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This transit startup is reimagining the yellow school bus to save districts time and money

Zum, a winner in the Mobility category of the 2020 Innovation by Design Awards, wants to upend traditional school transportation.

This transit startup is reimagining the yellow school bus to save districts time and money
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Close your eyes and imagine a school bus. No matter how old you are or where you grew up, there’s a good chance everyone pictures the exact same thing. Yellow bus, screaming kids, endless stops until you finally get to your driveway.

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That’s because school buses have stayed remarkably the same for decades. But ride-share company Zum has a vision for how they could change, and its redesigned school transportation system is one of the Mobility winners in our 2020 Innovation by Design Awards.

COO Vivek Garg says one of the biggest issues with traditional buses is inefficiency. Routes are fixed regardless of things such as staggered start times or A/B schedules. In February, Zum started a 10-year partnership with the Oakland Unified School District to provide transportation for 1,300 of its students. Before Zum came in, he says 70% of students spent 60 minutes or more on the bus both to and from school, a factor that disproportionately impacts minority students. After Zum implemented new routes that were more flexible and dynamic, he says this dropped to just 3%.

[Photo: courtesy Zum]
Part of the way Zum accomplishes this is by treating its fleet of vehicles more flexibly. A standard-size bus might still pick up a lot of students, but smaller buses or cars could be deployed for children who live far off the route, significantly cutting down the amount of time that the majority of students spend on the bus. Zum’s app also helps optimize routes by letting parents note whether the child will be absent, which cuts down on needless stops.

Providing school districts with more dynamic options saves them money, Garg says, especially since Zum envisions a world where vehicles are rarely sitting idle (a standard practice otherwise). Ideally, any given city would have a mix of public and private schools using Zum’s fleet, taking advantage of different events and start times to fully maximize the vehicles. This is already the case in Oakland, where Garg says the Alameda Unified School District as well as several private schools are also using Zum. All the schools use the same fleet, which is dispatched from a central yard. (Zum also sees a future free from the diesel buses that dominate school systems. Garg says they plan to convert their entire fleet to electric in the next three years.)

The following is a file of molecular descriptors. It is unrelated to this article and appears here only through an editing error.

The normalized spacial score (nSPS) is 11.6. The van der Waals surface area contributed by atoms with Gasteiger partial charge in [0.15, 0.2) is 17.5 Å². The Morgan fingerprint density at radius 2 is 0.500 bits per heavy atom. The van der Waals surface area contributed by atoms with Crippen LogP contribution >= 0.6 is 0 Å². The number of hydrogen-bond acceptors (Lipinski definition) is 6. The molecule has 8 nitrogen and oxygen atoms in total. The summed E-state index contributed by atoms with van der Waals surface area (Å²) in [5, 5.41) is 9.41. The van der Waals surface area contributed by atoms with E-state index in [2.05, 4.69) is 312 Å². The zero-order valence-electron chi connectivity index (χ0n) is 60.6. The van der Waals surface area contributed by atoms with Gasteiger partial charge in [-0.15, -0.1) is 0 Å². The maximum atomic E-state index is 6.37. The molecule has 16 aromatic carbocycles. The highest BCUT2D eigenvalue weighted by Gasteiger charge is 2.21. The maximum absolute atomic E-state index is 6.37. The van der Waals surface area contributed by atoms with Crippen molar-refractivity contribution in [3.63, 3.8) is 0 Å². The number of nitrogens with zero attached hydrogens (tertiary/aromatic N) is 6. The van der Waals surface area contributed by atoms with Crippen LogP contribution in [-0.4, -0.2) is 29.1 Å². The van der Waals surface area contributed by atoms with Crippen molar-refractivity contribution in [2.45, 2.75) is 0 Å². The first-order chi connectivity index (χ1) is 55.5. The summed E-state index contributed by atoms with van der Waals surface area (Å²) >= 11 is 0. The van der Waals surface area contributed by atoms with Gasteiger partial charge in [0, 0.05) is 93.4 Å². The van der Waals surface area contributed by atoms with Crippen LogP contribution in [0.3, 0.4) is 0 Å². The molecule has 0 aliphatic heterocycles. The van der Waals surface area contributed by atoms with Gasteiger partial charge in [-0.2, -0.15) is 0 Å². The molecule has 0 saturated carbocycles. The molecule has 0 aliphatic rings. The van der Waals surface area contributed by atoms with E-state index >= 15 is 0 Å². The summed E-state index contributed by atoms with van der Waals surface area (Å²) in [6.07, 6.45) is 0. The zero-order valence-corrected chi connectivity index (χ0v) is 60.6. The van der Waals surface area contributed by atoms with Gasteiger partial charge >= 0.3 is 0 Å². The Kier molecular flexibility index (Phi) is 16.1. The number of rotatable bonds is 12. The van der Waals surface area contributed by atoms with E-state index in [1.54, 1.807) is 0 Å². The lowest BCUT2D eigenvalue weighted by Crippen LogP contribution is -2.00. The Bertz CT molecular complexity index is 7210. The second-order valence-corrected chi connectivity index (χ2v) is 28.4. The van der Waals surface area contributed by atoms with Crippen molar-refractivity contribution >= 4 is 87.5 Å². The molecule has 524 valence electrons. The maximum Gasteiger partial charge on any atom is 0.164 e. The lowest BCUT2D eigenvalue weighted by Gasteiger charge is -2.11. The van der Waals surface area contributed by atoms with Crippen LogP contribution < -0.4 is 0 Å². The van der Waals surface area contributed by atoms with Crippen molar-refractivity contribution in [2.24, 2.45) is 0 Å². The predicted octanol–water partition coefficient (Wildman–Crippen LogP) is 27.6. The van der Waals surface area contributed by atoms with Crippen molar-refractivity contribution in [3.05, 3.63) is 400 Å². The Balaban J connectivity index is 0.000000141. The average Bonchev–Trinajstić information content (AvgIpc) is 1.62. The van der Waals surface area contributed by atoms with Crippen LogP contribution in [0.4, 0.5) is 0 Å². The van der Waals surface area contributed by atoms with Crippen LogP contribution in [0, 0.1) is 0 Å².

COVID-19 caused school shutdowns just weeks after Zum inked its partnership with Oakland (a contract worth $10.39 million a year for 10 years). But this too showed the value of the system’s flexibility and dynamism. With 70% of Oakland’s students dependent on the schools for meals, Zum’s fleet started delivering district-made meals to their homes. “The technology is so strong—we can do routing and delivery systems and we already have the assets,” Garg says. “So we repurposed our infrastructure.”

While Garg sees this pivot as just a small, temporary piece of Zum’s work, it’s indicative of the company’s overarching mission. “Many times you do things for market opportunity,” he says. “But then there are times when the reason you exist becomes so important and you can make such a big impact on society. This is one of those times.”

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See more honorees from the 2020 Innovation by Design Awards here.